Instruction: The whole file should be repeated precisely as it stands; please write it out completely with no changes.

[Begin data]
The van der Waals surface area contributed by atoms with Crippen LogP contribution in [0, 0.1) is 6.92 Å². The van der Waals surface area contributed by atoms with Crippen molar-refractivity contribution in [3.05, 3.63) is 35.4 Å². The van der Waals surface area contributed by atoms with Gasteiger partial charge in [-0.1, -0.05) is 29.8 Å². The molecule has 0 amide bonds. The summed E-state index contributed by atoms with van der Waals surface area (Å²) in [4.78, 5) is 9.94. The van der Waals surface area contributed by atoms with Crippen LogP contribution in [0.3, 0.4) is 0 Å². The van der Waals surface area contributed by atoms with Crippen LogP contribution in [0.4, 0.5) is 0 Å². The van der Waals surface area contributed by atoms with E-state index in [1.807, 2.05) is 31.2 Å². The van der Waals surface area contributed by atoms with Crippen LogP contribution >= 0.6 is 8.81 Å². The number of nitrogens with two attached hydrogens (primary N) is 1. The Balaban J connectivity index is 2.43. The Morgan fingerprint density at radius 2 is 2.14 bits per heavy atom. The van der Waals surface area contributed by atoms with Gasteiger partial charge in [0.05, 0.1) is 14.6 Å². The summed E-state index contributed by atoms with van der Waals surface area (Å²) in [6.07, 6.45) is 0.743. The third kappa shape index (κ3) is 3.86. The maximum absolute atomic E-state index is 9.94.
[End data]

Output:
The van der Waals surface area contributed by atoms with Crippen LogP contribution in [0, 0.1) is 6.92 Å². The van der Waals surface area contributed by atoms with Crippen molar-refractivity contribution in [3.05, 3.63) is 35.4 Å². The van der Waals surface area contributed by atoms with Gasteiger partial charge in [-0.1, -0.05) is 29.8 Å². The molecule has 0 amide bonds. The summed E-state index contributed by atoms with van der Waals surface area (Å²) in [4.78, 5) is 9.94. The van der Waals surface area contributed by atoms with Crippen LogP contribution in [0.3, 0.4) is 0 Å². The van der Waals surface area contributed by atoms with Crippen LogP contribution in [0.4, 0.5) is 0 Å². The van der Waals surface area contributed by atoms with E-state index in [1.807, 2.05) is 31.2 Å². The van der Waals surface area contributed by atoms with Crippen LogP contribution >= 0.6 is 8.81 Å². The number of nitrogens with two attached hydrogens (primary N) is 1. The Balaban J connectivity index is 2.43. The Morgan fingerprint density at radius 2 is 2.14 bits per heavy atom. The van der Waals surface area contributed by atoms with Gasteiger partial charge in [0.05, 0.1) is 14.6 Å². The summed E-state index contributed by atoms with van der Waals surface area (Å²) in [6.07, 6.45) is 0.743. The third kappa shape index (κ3) is 3.86. The maximum absolute atomic E-state index is 9.94.